For your next bottle of wine, try a pinotage


What do you get when you cross pinot noir with Hermitage? Pinotage.

It’s not a joke — it’s what really happened in South Africa in 1925. A professor at Stellenbosch University named Abraham Perold came up with the idea to genetically cross the two grape varieties and create an entirely new one. It worked, and to this day, South Africa claims the grape as its own.

To be quite specific, the cross was between pinot noir and the red blending grape cinsault. But South Africans referred to cinsault as “Hermitage” back in professor Perold’s day, and that is why the new grape was dubbed pinotage. I think it was a good call because “pinsault” would have been a pretty lame word.

To say pinotage correctly, pronounce the final syllable as if it were the first word in Taj Mahal. Unlike that revered building in India, though, pinotage has its detractors. Some are right; not all bottles drink well. But there are perfectly good examples of pinotage mingling with the bad.

When pinotage is good, it can offer a wild array of aromas and flavors, from raspberry, strawberry and cherry to plum, vanilla and coffee, with herbs, minerality, earth, spice, mushrooms, marshmallows and grill smoke also in the mix. Some pinotage bottlings send forth aggressive tannins, while others verge on silky. And colors range from deep crimson to see-your-fingers-through-it pink-ish. (And we’re not even talking about pinotage rosé; we’re talking about the straight-up red stuff.)

Prices range vastly too. This is not necessarily a bargain wine. But it is also not prohibitively expensive, even at the higher end of its price spectrum. Three of the best, most interesting bottles in a recent tasting retailed for about $40 each. That’s not cheap, but it’s also not out of the question, especially considering that the bottles would do fine aging in your cellar for several years.

When you pull one out of storage (or open it three hours after you purchase it), drink it with grilled meats, lamb, venison, a hearty stew or burgers. South African pinotage can express itself slightly more Old World than New World in some cases, but there are plenty of others that offer brighter New World fruit and freshness. The grape is grown and vinified in other parts of the world — from New Zealand to California to some degree — but South Africa is where winemakers know it best.

You could safely put pinotage in the same category as some other wines that people reject wholesale (chardonnay and merlot spring to mind), instead of considering them bottle-by-bottle, glass-by-glass. So here’s what you do. Look past the reputation, put aside the prejudice, forget what you’ve heard about the funky pinotage aromas of yore, and explore a wine style from a faraway land. Track down some pinotage, assemble a group of loved ones (or liked ones), taste and discuss. You might be surprised.

Below are some notes on nine South African pinotage wines from a recent tasting. They’re listed in ascending order, according to price. Each is composed of 100 percent pinotage.

2012 Fairvalley Pinotage Fair Trade-certified grapes went into this wine, which was aged for six months in French and American oak. Smoky, spicy and earthy, this wine leaned more toward savory than fruity. It offered a pleasant freshness, though, due to its bright acidity. Plus it’s immensely affordable. $11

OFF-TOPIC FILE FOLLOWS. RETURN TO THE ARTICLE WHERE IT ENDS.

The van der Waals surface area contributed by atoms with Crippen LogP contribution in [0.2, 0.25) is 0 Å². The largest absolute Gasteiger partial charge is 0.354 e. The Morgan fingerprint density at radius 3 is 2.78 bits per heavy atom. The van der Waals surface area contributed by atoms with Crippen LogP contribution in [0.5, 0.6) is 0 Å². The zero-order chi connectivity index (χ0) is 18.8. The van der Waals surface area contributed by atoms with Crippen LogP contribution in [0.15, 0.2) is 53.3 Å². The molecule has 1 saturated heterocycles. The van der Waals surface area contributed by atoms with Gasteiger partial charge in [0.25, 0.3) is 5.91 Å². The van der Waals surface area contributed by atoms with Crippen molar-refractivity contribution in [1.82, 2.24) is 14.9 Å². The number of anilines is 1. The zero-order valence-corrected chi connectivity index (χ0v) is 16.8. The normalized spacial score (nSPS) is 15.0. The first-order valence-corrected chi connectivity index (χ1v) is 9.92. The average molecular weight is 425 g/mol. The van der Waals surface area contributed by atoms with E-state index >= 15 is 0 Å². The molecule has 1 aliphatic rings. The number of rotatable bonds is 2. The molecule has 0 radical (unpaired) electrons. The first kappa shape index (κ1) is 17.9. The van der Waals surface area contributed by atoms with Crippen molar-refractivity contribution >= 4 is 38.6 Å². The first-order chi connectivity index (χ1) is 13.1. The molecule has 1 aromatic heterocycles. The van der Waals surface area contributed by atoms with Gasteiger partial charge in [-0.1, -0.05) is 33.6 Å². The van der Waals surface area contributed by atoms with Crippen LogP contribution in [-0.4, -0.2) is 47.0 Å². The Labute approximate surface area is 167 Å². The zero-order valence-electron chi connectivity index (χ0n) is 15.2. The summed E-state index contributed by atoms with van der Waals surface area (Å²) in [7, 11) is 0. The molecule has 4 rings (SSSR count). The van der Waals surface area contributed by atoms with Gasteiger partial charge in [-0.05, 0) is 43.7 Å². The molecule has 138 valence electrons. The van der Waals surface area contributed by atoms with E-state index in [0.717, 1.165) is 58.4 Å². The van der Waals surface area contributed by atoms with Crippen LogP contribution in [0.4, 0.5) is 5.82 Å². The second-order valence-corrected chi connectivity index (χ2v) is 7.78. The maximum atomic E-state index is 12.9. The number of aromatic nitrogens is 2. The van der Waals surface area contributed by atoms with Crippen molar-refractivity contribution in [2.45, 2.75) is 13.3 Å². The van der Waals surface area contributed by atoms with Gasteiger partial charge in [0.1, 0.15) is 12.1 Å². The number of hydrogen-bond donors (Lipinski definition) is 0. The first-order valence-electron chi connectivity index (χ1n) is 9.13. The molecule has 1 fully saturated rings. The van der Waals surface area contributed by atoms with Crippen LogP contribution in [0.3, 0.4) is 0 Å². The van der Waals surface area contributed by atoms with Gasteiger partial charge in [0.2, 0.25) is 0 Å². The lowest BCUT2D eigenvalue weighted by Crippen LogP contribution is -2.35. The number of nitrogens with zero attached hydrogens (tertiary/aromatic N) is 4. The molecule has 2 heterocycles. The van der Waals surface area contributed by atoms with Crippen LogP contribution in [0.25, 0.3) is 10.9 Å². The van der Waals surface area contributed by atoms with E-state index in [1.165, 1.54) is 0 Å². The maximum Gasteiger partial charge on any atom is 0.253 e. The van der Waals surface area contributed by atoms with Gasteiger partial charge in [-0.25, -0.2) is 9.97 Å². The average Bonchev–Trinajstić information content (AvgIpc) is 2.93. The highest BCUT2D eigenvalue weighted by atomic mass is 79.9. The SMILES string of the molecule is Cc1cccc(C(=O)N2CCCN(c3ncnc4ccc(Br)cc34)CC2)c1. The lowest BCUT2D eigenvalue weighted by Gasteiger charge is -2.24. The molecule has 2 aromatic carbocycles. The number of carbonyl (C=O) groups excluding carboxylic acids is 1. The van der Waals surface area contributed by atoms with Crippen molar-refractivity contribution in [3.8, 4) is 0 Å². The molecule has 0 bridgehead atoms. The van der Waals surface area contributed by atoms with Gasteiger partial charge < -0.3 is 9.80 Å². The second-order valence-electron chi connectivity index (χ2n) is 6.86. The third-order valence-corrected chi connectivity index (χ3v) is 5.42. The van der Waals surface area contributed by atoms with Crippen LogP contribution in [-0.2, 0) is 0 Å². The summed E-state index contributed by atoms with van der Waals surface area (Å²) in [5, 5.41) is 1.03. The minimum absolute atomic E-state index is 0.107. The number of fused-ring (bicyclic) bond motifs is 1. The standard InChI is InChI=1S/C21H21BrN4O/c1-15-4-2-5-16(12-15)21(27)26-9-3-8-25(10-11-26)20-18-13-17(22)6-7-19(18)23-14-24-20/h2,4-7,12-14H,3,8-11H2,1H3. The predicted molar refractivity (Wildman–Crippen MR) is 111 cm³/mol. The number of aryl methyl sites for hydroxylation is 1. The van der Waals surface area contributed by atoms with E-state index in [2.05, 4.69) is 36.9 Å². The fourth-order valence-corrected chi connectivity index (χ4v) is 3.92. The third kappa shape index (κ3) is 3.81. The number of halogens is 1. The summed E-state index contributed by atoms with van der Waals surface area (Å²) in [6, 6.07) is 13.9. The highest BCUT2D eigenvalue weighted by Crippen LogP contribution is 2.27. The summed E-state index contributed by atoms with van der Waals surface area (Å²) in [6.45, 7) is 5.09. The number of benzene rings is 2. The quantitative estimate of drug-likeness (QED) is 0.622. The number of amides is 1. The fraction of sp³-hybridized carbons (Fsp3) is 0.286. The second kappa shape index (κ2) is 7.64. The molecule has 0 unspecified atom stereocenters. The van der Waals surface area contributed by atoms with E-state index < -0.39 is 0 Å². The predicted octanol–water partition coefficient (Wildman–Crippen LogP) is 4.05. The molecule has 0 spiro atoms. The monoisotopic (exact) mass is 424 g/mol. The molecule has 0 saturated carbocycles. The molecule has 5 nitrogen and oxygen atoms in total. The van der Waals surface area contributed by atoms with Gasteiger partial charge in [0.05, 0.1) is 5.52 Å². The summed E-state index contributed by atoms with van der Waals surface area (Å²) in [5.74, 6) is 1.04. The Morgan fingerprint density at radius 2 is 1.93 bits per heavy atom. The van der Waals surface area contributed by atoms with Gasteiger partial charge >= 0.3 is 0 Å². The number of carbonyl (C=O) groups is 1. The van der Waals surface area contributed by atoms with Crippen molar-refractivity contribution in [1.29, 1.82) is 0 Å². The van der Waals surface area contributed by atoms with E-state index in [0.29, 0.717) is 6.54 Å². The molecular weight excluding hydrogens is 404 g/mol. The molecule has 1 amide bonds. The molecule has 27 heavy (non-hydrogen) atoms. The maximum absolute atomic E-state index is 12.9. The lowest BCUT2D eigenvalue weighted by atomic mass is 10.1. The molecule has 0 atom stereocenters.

2015 Ken Forrester Wines Petit Pinotage Black cherries and a whiff of smoke sum up this easy drinker from the Stellenbosch region. With no exposure to oak, the wine had a soft and round mouthfeel, and would be a nice match for foods with a bit of spice. $12

2014 Backsberg Pinotage This winery celebrates its centennial this year, and this wine, made of grapes from both the Paarl and Wellington regions, offered a hint of strawberry along with damp earth, minerality and smoke. At 14 percent alcohol, it was among the more potent bottles. $16

2014 Lammershoek Winery LAM Pinotage Looking at this one, you would swear that it’s pinot noir, not pinotage. But it is the latter. Light in color and alcohol (11.5 percent), this unfiltered wine offered notes of orange zest, cranberry, herbs and crushed rock, all leading to a clean finish. $16

2014 Warwick Estate Old Bush Vines Pinotage This single-vineyard Stellenbosch bottling delivered smoke and cedar, red fruit, clove, vanilla and crushed rock. With bright acidity and 13.5 percent alcohol, the wine could age in the bottle for up to eight years. Pair it with stew or curry. $20

2013 Beaumont Pinotage From the cooler Bot River region, this medium-bodied wine offered bright cherry notes kissed by vanilla and leading to a refreshing, clean finish. Pinotage was the first style of wine this winery made two decades ago, and this one is worth a try. $33

2011 Simonsig Redhill Pinotage Raspberry, plum, vanilla, forest floor and savory backyard grill smoke characterize this nicely structured wine from the Stellenbosch region. Aged for 15 months in French and American oak barrels (71 percent of them new), this wine comes from a renowned producer. $38

2013 Bosman Family Vineyards Pinotage Full of raspberry, baking spices, floral notes, dark fruits, anise and vanilla, this wine was elegant, lively, mouthwatering and rich all at once. It is proof that good versions of pinotage do well after a few years of bottle aging. $42

2013 Kanonkop Pinotage From one of South Africa’s most legendary and respected producers, this full-bodied, brightly acidic beauty offered plum, blueberry and other dark fruits, plus more savory notes of mushroom and earth. This is a complex wine that would be great with grilled meats. $42


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